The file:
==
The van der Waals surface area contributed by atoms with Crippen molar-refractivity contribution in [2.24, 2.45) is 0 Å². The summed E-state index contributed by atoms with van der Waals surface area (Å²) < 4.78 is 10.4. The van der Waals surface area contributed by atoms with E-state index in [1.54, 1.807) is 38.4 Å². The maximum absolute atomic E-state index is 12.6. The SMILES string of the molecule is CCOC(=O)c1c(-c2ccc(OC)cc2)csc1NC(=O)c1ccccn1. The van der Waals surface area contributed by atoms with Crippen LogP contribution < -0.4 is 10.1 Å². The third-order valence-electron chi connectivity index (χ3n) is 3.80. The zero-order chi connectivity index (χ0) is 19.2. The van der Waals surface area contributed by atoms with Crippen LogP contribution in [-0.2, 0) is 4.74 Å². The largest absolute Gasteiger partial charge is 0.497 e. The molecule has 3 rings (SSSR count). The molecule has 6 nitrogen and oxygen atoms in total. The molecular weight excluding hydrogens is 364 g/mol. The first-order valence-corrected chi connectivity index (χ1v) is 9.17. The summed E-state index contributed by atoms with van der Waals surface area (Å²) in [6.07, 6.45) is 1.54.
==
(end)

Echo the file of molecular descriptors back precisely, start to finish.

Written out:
The van der Waals surface area contributed by atoms with Crippen molar-refractivity contribution in [2.24, 2.45) is 0 Å². The summed E-state index contributed by atoms with van der Waals surface area (Å²) < 4.78 is 10.4. The van der Waals surface area contributed by atoms with E-state index in [1.54, 1.807) is 38.4 Å². The maximum absolute atomic E-state index is 12.6. The SMILES string of the molecule is CCOC(=O)c1c(-c2ccc(OC)cc2)csc1NC(=O)c1ccccn1. The van der Waals surface area contributed by atoms with Crippen LogP contribution < -0.4 is 10.1 Å². The third-order valence-electron chi connectivity index (χ3n) is 3.80. The zero-order chi connectivity index (χ0) is 19.2. The van der Waals surface area contributed by atoms with Crippen LogP contribution in [-0.2, 0) is 4.74 Å². The largest absolute Gasteiger partial charge is 0.497 e. The molecule has 3 rings (SSSR count). The molecule has 6 nitrogen and oxygen atoms in total. The molecular weight excluding hydrogens is 364 g/mol. The first-order valence-corrected chi connectivity index (χ1v) is 9.17. The summed E-state index contributed by atoms with van der Waals surface area (Å²) in [6.07, 6.45) is 1.54.